By 2050, Africa’s population will have doubled from 1.2bn to 2.5bn.[9] Many describe this as a ‘demographic dividend’ that could lift millions out of extreme poverty. But it is also true that this population growth and especially the youthfulness of the population, could well be a ticking time bomb; especially if millions of young people are poorly educated and unemployed.

How will policy makers deal with these challenges? These challenges require much more than national development plans and additional trade deals aiming to boost economic development and integration. In June 2015, the COMESA-EAC-SADC Tripartite FTA was officially lunched.[10] However, at that point the tariff schedules, rules of origin and trade remedies were still outstanding. Annexes on these disciplines have now been accepted but tariff offers are still being negotiated and will presumably continue in 2018. Until such time as these negotiations are concluded, there is of course no TFTA to trade under.

The first meetings of the Technical Working Groups of the Continental Free Trade Area (CFTA) were held in February 2017, followed by further meetings in May, September and November – December 2017. This process will continue in 2018. The aim is to sign the CFTA Agreement by the end of March 2018.

Both the TFTA and CFTA are about advancing the African integration agenda, but they follow different approaches. The CFTA is more comprehensive and addresses, unlike the TFTA, trade in goods and services simultaneously. It aims at boosting intra-African trade on a continental scale, while the TFTA is about closer co-operation among three existing RECs. The first phase of the TFTA focuses only on trade in goods; with trade in services to be negotiated in a second phase. Given the scheduling and progress of the CFTA, trade in services negotiations may now be conducted in the CFTA context only.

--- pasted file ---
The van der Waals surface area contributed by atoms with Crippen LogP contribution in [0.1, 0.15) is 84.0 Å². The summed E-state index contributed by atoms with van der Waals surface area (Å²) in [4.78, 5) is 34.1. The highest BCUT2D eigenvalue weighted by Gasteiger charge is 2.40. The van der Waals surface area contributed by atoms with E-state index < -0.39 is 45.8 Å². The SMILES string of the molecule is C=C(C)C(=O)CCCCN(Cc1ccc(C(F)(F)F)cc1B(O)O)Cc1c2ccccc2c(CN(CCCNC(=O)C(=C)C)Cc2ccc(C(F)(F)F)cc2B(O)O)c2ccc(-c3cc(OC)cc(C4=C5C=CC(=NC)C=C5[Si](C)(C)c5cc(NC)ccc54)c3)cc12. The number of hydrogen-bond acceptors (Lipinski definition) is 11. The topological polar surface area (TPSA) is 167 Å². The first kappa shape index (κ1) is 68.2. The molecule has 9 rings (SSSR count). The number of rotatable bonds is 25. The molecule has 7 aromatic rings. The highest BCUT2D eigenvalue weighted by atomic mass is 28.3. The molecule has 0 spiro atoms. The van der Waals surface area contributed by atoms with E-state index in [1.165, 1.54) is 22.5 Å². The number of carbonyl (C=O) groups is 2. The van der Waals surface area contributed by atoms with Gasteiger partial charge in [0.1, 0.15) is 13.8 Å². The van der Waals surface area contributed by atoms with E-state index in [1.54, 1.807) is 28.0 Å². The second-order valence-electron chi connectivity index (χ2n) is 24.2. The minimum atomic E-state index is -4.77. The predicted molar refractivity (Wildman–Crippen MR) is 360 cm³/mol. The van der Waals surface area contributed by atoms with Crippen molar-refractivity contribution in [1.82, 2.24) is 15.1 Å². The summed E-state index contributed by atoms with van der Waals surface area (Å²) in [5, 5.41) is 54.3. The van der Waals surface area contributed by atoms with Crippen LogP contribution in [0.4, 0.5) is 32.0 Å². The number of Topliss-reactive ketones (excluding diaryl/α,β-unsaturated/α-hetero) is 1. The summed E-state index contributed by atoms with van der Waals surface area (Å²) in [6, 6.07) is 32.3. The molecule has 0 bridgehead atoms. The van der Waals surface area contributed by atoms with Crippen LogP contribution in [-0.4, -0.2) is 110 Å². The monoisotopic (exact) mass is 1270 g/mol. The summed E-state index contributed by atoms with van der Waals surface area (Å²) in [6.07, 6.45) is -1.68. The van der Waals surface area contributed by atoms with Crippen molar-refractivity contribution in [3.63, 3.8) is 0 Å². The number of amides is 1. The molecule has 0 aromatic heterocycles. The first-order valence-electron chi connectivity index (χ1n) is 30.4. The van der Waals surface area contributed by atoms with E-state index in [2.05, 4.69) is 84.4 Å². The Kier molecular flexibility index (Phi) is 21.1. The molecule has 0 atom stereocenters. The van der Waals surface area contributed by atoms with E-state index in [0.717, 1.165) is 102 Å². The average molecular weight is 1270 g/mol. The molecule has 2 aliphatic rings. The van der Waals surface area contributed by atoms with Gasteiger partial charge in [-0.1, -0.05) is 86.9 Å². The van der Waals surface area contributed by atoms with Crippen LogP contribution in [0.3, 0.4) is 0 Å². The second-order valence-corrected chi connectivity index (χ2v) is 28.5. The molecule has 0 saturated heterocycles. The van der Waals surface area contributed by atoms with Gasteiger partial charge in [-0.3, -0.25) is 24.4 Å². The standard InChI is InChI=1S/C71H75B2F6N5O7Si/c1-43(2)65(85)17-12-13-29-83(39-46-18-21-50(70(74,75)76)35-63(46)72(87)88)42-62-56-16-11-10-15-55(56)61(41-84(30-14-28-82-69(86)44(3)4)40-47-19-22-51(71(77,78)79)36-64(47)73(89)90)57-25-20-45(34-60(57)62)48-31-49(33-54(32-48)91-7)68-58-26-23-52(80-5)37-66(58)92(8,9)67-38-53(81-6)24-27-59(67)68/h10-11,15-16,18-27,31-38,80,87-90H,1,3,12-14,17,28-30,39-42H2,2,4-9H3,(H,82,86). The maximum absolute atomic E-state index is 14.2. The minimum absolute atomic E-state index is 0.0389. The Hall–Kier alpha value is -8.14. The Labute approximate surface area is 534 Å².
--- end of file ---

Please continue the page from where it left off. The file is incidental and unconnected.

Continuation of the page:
The TFTA and CFTA implementation strategies are not, at present, synchronised. And they may not address the vexing problem of overlapping membership of regional economic communities. But they reflect what the Member States are prepared to accept, for now, as new commitments. They have chosen incrementalism as the route to trade liberalization and industrialization; perhaps wisely.


[1] For a discussion of the issues, see https://www.economist.com/news/leaders/21732848-wtos-failure-reach-agreement-curbing-subsidies-illegal-fishing-baffling

[2] https://www.economist.com/news/finance-and-economics/21732555-its-ministerial-meeting-buenos-aires-finishes-virtually-no-noticeable.

[3] According to a joint statement released by America, Japan and the European Union.

[4] https://www.ictsd.org/bridges-news/bridges/news/wto-ministerial-as-buenos-aires-negotiations-get-into-gear-road-ahead

[5] The only African state joining this group.

[6] WTO Doc WT/MIN(17)/60.

[7] Opening Plenary Statement of USTR Robert Lighthizer in Buenos Aires. https://ustr.gov/about-us/policy-offices/press-office/press-releases/2017/december/opening-plenary-statement-ustr

[8] https://www.ft.com/content/3459f930-a532-11e7-9e4f-7f5e6a7c98a2

[9] https://mg.co.za/article/2017-12-26-africa-for-pessimists-2017-in-review.

[10] The text of the Agreement can be sourced from the tralac website: SADC-EAC-COMESA Tripartite Free Trade Area Legal Texts and Policy Documents

About the Author(s)

Trudi Hartzenberg

Trudi Hartzenberg

Trudi Hartzenberg is the Executive Director of tralac. She has a special interest in trade-related capacity building. Her research areas include trade policy issues, regional integration, investment, industrial and competition policy.